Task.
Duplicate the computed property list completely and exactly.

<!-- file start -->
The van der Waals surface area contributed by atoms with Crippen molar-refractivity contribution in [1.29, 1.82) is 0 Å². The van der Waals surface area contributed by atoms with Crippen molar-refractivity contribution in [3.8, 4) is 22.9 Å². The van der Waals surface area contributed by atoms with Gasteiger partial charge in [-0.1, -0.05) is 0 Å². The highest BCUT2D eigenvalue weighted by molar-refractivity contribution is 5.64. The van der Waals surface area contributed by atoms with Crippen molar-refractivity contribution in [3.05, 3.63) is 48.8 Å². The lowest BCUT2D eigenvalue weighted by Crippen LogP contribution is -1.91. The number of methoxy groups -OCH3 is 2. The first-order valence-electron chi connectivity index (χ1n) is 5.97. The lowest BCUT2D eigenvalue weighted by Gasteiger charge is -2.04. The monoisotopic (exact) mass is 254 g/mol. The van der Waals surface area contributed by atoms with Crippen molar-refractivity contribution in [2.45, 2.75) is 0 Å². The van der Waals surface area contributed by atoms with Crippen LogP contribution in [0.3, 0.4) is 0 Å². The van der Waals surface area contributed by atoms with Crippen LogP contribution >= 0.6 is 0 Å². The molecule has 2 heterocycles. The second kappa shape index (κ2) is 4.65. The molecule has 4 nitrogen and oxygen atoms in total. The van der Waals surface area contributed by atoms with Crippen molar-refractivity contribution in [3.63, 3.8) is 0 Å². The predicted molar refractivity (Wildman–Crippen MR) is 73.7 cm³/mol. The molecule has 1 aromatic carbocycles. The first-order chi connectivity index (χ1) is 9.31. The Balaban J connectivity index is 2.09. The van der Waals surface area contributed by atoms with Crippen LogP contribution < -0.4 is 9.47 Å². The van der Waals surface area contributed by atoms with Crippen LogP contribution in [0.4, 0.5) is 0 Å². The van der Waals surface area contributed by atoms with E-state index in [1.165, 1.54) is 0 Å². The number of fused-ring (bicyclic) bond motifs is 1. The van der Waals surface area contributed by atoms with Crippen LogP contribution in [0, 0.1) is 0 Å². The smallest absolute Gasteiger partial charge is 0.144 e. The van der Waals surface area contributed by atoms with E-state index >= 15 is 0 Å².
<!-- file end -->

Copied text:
The van der Waals surface area contributed by atoms with Crippen molar-refractivity contribution in [1.29, 1.82) is 0 Å². The van der Waals surface area contributed by atoms with Crippen molar-refractivity contribution in [3.8, 4) is 22.9 Å². The van der Waals surface area contributed by atoms with Gasteiger partial charge in [-0.1, -0.05) is 0 Å². The highest BCUT2D eigenvalue weighted by molar-refractivity contribution is 5.64. The van der Waals surface area contributed by atoms with Crippen molar-refractivity contribution in [3.05, 3.63) is 48.8 Å². The lowest BCUT2D eigenvalue weighted by Crippen LogP contribution is -1.91. The number of methoxy groups -OCH3 is 2. The first-order valence-electron chi connectivity index (χ1n) is 5.97. The lowest BCUT2D eigenvalue weighted by Gasteiger charge is -2.04. The monoisotopic (exact) mass is 254 g/mol. The van der Waals surface area contributed by atoms with Crippen molar-refractivity contribution in [2.45, 2.75) is 0 Å². The van der Waals surface area contributed by atoms with Crippen LogP contribution in [0.3, 0.4) is 0 Å². The van der Waals surface area contributed by atoms with Crippen LogP contribution >= 0.6 is 0 Å². The molecule has 2 heterocycles. The second kappa shape index (κ2) is 4.65. The molecule has 4 nitrogen and oxygen atoms in total. The van der Waals surface area contributed by atoms with Crippen molar-refractivity contribution in [3.63, 3.8) is 0 Å². The predicted molar refractivity (Wildman–Crippen MR) is 73.7 cm³/mol. The molecule has 1 aromatic carbocycles. The first-order chi connectivity index (χ1) is 9.31. The Balaban J connectivity index is 2.09. The van der Waals surface area contributed by atoms with Crippen LogP contribution < -0.4 is 9.47 Å². The van der Waals surface area contributed by atoms with Crippen LogP contribution in [0.4, 0.5) is 0 Å². The van der Waals surface area contributed by atoms with E-state index in [1.165, 1.54) is 0 Å². The number of fused-ring (bicyclic) bond motifs is 1. The van der Waals surface area contributed by atoms with Crippen LogP contribution in [0, 0.1) is 0 Å². The smallest absolute Gasteiger partial charge is 0.144 e. The van der Waals surface area contributed by atoms with E-state index >= 15 is 0 Å².